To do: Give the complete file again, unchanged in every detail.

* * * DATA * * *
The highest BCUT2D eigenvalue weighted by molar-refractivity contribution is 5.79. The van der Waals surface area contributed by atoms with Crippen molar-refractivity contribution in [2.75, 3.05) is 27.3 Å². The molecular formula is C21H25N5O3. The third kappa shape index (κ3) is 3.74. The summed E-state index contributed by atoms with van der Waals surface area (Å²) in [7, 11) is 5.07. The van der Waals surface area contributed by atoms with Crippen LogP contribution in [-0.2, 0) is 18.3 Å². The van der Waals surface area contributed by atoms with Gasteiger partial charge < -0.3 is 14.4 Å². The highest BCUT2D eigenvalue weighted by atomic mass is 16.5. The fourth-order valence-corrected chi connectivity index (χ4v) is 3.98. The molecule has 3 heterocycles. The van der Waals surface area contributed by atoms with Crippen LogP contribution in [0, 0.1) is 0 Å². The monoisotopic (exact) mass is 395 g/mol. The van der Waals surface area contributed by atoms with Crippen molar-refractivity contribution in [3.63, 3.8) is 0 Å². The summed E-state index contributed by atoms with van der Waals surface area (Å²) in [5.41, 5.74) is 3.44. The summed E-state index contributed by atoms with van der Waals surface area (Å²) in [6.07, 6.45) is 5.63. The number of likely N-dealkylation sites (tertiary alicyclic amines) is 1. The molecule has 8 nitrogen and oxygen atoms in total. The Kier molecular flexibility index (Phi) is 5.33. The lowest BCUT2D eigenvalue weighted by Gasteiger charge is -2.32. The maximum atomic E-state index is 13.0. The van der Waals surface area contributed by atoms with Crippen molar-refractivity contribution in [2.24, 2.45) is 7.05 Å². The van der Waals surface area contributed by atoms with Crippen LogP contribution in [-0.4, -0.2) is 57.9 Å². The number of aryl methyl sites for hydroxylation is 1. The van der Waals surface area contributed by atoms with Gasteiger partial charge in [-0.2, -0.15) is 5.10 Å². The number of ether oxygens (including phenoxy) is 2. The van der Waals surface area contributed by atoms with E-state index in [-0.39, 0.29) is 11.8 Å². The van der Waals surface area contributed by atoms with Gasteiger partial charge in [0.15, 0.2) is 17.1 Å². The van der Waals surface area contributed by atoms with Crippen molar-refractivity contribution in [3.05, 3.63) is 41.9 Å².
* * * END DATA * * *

The highest BCUT2D eigenvalue weighted by molar-refractivity contribution is 5.79. The van der Waals surface area contributed by atoms with Crippen molar-refractivity contribution in [2.75, 3.05) is 27.3 Å². The molecular formula is C21H25N5O3. The third kappa shape index (κ3) is 3.74. The summed E-state index contributed by atoms with van der Waals surface area (Å²) in [7, 11) is 5.07. The van der Waals surface area contributed by atoms with Crippen LogP contribution in [-0.2, 0) is 18.3 Å². The van der Waals surface area contributed by atoms with Gasteiger partial charge < -0.3 is 14.4 Å². The highest BCUT2D eigenvalue weighted by atomic mass is 16.5. The fourth-order valence-corrected chi connectivity index (χ4v) is 3.98. The molecule has 3 heterocycles. The van der Waals surface area contributed by atoms with Crippen LogP contribution in [0, 0.1) is 0 Å². The monoisotopic (exact) mass is 395 g/mol. The van der Waals surface area contributed by atoms with Crippen molar-refractivity contribution in [3.63, 3.8) is 0 Å². The summed E-state index contributed by atoms with van der Waals surface area (Å²) in [5.41, 5.74) is 3.44. The summed E-state index contributed by atoms with van der Waals surface area (Å²) in [6.07, 6.45) is 5.63. The number of likely N-dealkylation sites (tertiary alicyclic amines) is 1. The molecule has 8 nitrogen and oxygen atoms in total. The Kier molecular flexibility index (Phi) is 5.33. The lowest BCUT2D eigenvalue weighted by Gasteiger charge is -2.32. The maximum atomic E-state index is 13.0. The van der Waals surface area contributed by atoms with Crippen molar-refractivity contribution in [2.24, 2.45) is 7.05 Å². The van der Waals surface area contributed by atoms with Crippen LogP contribution in [-0.4, -0.2) is 57.9 Å². The number of aryl methyl sites for hydroxylation is 1. The van der Waals surface area contributed by atoms with Gasteiger partial charge in [-0.2, -0.15) is 5.10 Å². The number of ether oxygens (including phenoxy) is 2. The van der Waals surface area contributed by atoms with E-state index in [-0.39, 0.29) is 11.8 Å². The van der Waals surface area contributed by atoms with Gasteiger partial charge in [0.15, 0.2) is 17.1 Å². The van der Waals surface area contributed by atoms with Crippen molar-refractivity contribution in [3.05, 3.63) is 41.9 Å².